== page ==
Panthers’ offense may resemble Saints with Bridgewater at QB

Published 11:16 pm Thursday, August 27, 2020

CHARLOTTE (AP) — If you can’t beat ’em, borrow from them.

The Carolina Panthers’ offense could look a lot like the division champion New Orleans Saints this season. That means short, quick-hitting passes underneath and creating catch-and-run opportunities for receivers.

New starting quarterback Teddy Bridgewater spent two seasons working behind Drew Brees in New Orleans, including one year there with Joe Brady, now Carolina’s offensive coordinator. Both have extensive knowledge of how the Saints’ system works.

“Teddy, for us, is exactly what we want,” said energetic first-year coach Matt Rhule, who inherits a major rebuilding project in Carolina. “This offense in general, when you look at in New Orleans, that iteration of it where Joe first learned it, is not necessarily a vertical, down-the-field passing game as much as it is a catch-and-run, underneath, matchup-type passing game.”

The Panthers would seem to have the personnel to pull it off.

They’ve compiled a track team of sorts on offense with running back Christian McCaffrey and wide receivers D.J. Moore, Curtis Samuel and newcomer Robby Anderson all with big-time playmaking ability. They all can beat you deep, and Rhule wouldn’t rule out the Panthers often testing those waters, saying “Teddy’s got a great arm.”

Bridgewater replaces Cam Newton and is hoping to complete a comeback of sorts and cement his role as a full-time NFL starter.
He started his first two seasons with the Vikings before a devastating knee injury during training camp in 2016 essentially sidelined him completely for two years. He’s spent the past two years backing up Brees in New Orleans, going 5-0 as a starter in 2019 after Brees injured his thumb.

Though the Panthers run a scheme similar to the Saints, Bridgewater said he plans to do things his way.

“One of the biggest problems I had my first year in New Orleans was I wanted to be like Drew. I had to do everything Drew did in order to have success like Drew,” Bridgewater said. “But eventually, I learned that Drew Brees is Drew Brees. I’m Teddy Bridgewater. Cam Newton is Cam Newton.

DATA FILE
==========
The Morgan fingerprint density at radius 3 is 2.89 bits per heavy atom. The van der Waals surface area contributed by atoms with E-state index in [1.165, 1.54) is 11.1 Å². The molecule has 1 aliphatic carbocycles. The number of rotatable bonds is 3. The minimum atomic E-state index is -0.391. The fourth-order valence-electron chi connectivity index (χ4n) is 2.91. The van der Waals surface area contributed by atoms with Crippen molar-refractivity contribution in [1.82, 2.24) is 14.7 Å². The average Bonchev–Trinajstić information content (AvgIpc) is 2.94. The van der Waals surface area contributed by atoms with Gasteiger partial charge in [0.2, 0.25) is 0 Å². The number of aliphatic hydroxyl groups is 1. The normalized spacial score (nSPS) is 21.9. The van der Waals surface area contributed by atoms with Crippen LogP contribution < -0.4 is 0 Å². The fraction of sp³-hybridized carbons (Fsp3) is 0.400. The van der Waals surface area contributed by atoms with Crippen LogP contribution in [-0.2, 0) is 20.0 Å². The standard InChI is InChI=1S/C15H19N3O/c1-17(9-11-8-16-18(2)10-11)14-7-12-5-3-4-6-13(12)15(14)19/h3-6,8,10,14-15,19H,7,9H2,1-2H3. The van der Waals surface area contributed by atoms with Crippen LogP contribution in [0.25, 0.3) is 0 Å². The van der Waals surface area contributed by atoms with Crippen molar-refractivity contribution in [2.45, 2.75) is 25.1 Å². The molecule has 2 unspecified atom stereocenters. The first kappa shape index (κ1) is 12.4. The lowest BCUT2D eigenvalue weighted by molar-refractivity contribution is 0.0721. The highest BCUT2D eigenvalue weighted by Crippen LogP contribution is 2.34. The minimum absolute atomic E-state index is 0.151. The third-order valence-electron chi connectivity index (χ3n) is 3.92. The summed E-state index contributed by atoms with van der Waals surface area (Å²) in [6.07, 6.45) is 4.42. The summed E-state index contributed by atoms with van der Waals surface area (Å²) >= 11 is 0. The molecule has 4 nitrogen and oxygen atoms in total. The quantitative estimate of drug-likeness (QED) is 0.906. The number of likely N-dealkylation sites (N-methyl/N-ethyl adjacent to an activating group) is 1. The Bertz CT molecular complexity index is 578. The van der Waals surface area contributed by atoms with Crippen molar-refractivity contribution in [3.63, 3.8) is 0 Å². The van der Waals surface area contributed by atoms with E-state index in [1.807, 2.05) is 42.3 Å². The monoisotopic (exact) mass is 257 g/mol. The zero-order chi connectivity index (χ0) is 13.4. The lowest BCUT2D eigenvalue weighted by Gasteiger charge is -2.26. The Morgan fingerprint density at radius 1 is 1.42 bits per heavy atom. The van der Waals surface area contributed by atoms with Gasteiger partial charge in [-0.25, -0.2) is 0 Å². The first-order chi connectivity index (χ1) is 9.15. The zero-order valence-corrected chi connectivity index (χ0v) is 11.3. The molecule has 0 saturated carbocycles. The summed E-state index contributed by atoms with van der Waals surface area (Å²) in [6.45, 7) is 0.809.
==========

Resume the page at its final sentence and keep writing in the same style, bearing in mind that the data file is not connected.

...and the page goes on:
“So I can’t go out there and try to be something that I’m not. I play the game the way I play it. I carry myself the way I carry myself, and I’m going to live and die by that.”

The Panthers have parted with several familiar high-profile players as part of a rebuilding project including Newton, perennial Pro Bowl linebacker Luke Kuechly (early retirement), defensive end Mario Addison, safety Eric Reid, defensive tackle Gerald McCoy, cornerback James Bradberry and guard Trai Turner, among others. That means Rhule will be looking for new leaders to emerge and guide a young team into the future.

One player the Panthers didn’t get rid of was All-Pro McCaffrey, now clearly the face of this franchise. He became only the third player in NFL history with 1,000 yards rushing and receiving in 2019, and earned himself a four-year, $64 million extension. He’s been used extensively over the first three seasons, so will Brady limit his reps to cut down on wear and tear? The Panthers don’t seem to be backing off McCaffrey’s workload as Rhule said he is considering using him as a punt returner in special situations. McCaffrey said he doesn’t care how much he plays; he just wants to win.

The Panthers are expected to have the youngest defense in the league with an average age of slightly more than 23 years old. So it’s quite possible they will struggle under first-year coordinator Phil Snow, especially given they’re playing in a division with quarterbacks Tom Brady, Brees and Matt Ryan. Carolina gave up the second-most points in the league last season (29.4), so it might be wrong to expect a dramatic turnaround. This will be more a work in progress.

That said, Rhule is hoping the foundation is set with two big defensive tackles in two-time Pro Bowler Kawann Short and first-round draft pick Derrick Brown setting the tempo up front. “They’re going to take up a lot of attention, and hopefully I’m going to have a lot of one on ones on the outside,” said second-year defensive end Brian Burns.

The Panthers used all seven draft picks on defense, knowing they needed an infusion of youth on that side of the ball. There was one common element throughout that process: versatility.

Rhule purposely drafted players such as defensive back Jeremy Chinn, who has the ability to cover tight ends, add run support as a linebacker and even line up on the defensive line.

Carolina’s special teams will look different this year as well. The Panthers parted with longtime kicker Graham Gano, who missed all of last season with a knee injury. They’ll go with Joey Slye instead.

Punter Michael Palardy injured his knee and has been placed on injured reserve, creating competition there. And,the Panthers brought in Pharoh Cooper to assume punt returning duties.